Brief description

A value object satisfies a particular need or is used to produce other value objects. In a way, a value object can be seen as a kind of solution for a particular need.
A value object is a physical good (which you can drop on the floor), an intangible outcome of a service, a right, or even an experience. People may assign economic value to value objects. Value objects are classified in money objects and non-money objects. The difference between money objects and non-money objects is found in the way how the associated economic value is assigned and calculated. For money-objects, all people (ultimately) agree on the amount that is transferred between entities (e.g. enterprises). They can perhaps start first a negotiation process about the amount of money to be paid, but ultimately the agreed amount of money is paid, and then everyone observes the same amount of money. This is often called value-in-transfer (Ramsay 2005). On the other hand, a non-money value object can be a physical good, a service, an experience, or a combination of these. People assign economic value (e.g. in terms of monetary units) to these objects differently, e.g. depending on personal preferences and context (Holbrook 1999). For example, ask a number of persons to value a beer in a restaurant. Chances are high that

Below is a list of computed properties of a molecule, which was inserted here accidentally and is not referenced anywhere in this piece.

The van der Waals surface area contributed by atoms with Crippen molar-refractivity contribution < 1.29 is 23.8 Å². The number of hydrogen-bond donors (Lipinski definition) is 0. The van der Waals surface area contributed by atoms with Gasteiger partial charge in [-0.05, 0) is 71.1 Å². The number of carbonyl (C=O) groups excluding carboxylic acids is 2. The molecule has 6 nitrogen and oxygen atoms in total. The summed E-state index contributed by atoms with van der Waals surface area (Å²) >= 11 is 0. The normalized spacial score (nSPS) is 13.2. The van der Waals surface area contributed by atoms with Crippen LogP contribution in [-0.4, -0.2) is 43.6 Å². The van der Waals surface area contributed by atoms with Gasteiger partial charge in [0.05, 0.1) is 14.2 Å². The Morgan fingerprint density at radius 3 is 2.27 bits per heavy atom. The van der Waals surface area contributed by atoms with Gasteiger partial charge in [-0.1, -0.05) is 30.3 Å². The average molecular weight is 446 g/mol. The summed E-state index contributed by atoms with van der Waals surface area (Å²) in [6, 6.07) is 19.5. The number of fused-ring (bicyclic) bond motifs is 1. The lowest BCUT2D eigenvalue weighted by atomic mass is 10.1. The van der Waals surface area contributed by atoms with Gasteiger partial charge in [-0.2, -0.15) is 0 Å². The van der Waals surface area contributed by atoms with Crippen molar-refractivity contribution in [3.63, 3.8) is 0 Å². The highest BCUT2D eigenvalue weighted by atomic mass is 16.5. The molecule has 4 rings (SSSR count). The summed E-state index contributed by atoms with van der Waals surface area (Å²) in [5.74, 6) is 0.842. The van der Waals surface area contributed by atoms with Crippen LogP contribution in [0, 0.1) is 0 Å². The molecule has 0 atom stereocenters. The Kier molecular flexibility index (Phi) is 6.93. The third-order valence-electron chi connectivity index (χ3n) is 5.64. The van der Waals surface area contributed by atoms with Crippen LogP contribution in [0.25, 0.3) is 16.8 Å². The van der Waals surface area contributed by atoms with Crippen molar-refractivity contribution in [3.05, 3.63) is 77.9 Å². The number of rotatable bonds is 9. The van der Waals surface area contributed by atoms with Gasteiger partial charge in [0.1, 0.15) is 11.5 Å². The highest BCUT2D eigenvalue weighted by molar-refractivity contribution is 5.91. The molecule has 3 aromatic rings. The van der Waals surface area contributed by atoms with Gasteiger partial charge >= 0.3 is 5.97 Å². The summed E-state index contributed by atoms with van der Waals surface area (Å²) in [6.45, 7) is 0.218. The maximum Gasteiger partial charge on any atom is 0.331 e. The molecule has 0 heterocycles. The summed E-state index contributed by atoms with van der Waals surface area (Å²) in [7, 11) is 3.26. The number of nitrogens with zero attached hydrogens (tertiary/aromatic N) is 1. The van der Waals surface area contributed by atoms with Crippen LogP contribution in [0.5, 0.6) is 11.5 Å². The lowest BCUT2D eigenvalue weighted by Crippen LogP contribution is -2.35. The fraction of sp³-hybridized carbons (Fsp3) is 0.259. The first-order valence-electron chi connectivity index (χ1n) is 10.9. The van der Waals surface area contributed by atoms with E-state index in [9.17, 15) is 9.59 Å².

most people come up with a different answer for valuation. Even a same person may value the
same drink differently: On a hot day the value assigned to a beer might be higher than on a cold day. In e3value , we express value for these non-money objects in terms of monetary units. Note that valuation is not about the price to be paid for a drink, it is about how much money someone is willing to pay. In other words, valuation of non-money objects depends on the increase in utility that happens by using the value object (or by consuming it), and this utility increase is subjective. This is often called value-in-use (Ramsay 2005).

Default properties.

Property Description
Name Expresses the object from an economic value point of view; it should explain why an object is of value to someone


Text in brackets (as [ ‘value object’]) nearby the value transfer it is associated with.



Examples of value object are ‘a telephone connection to obtain Internet access’, ‘a WiFi
connection’, ‘a train trip from Amsterdam to Paris’, and so on.

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